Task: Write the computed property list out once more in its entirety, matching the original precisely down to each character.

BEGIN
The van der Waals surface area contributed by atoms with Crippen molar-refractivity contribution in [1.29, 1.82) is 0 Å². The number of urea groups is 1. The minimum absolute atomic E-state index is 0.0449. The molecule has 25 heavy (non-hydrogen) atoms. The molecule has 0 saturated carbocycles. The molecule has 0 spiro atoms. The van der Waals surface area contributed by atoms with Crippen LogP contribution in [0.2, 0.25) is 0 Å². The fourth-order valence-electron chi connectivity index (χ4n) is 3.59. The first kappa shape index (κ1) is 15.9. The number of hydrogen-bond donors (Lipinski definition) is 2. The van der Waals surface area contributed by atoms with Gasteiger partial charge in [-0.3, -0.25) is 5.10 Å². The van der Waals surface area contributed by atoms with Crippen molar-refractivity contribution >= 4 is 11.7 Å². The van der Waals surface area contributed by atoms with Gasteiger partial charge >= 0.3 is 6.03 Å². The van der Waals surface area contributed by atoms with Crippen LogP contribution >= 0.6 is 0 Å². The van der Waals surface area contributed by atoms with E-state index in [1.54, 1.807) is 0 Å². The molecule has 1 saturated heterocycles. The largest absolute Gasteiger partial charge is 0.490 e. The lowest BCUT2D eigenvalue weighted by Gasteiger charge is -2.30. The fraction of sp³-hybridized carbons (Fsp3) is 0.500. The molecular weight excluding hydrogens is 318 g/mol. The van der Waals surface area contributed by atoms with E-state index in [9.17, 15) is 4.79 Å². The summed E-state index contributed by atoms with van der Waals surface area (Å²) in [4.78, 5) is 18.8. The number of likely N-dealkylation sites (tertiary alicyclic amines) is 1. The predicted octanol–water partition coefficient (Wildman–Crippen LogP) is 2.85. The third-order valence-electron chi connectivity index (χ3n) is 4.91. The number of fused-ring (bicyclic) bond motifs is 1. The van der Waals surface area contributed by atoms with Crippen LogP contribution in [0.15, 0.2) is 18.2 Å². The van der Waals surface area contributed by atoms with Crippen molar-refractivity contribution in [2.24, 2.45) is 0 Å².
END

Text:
The van der Waals surface area contributed by atoms with Crippen molar-refractivity contribution in [1.29, 1.82) is 0 Å². The number of urea groups is 1. The minimum absolute atomic E-state index is 0.0449. The molecule has 25 heavy (non-hydrogen) atoms. The molecule has 0 saturated carbocycles. The molecule has 0 spiro atoms. The van der Waals surface area contributed by atoms with Crippen LogP contribution in [0.2, 0.25) is 0 Å². The fourth-order valence-electron chi connectivity index (χ4n) is 3.59. The first kappa shape index (κ1) is 15.9. The number of hydrogen-bond donors (Lipinski definition) is 2. The van der Waals surface area contributed by atoms with Gasteiger partial charge in [-0.3, -0.25) is 5.10 Å². The van der Waals surface area contributed by atoms with Crippen molar-refractivity contribution >= 4 is 11.7 Å². The van der Waals surface area contributed by atoms with Gasteiger partial charge >= 0.3 is 6.03 Å². The van der Waals surface area contributed by atoms with Crippen LogP contribution >= 0.6 is 0 Å². The van der Waals surface area contributed by atoms with E-state index in [1.54, 1.807) is 0 Å². The molecule has 1 saturated heterocycles. The largest absolute Gasteiger partial charge is 0.490 e. The lowest BCUT2D eigenvalue weighted by Gasteiger charge is -2.30. The fraction of sp³-hybridized carbons (Fsp3) is 0.500. The molecular weight excluding hydrogens is 318 g/mol. The van der Waals surface area contributed by atoms with E-state index in [9.17, 15) is 4.79 Å². The summed E-state index contributed by atoms with van der Waals surface area (Å²) in [4.78, 5) is 18.8. The number of likely N-dealkylation sites (tertiary alicyclic amines) is 1. The predicted octanol–water partition coefficient (Wildman–Crippen LogP) is 2.85. The third-order valence-electron chi connectivity index (χ3n) is 4.91. The number of fused-ring (bicyclic) bond motifs is 1. The van der Waals surface area contributed by atoms with Crippen LogP contribution in [0.15, 0.2) is 18.2 Å². The van der Waals surface area contributed by atoms with Crippen molar-refractivity contribution in [2.24, 2.45) is 0 Å².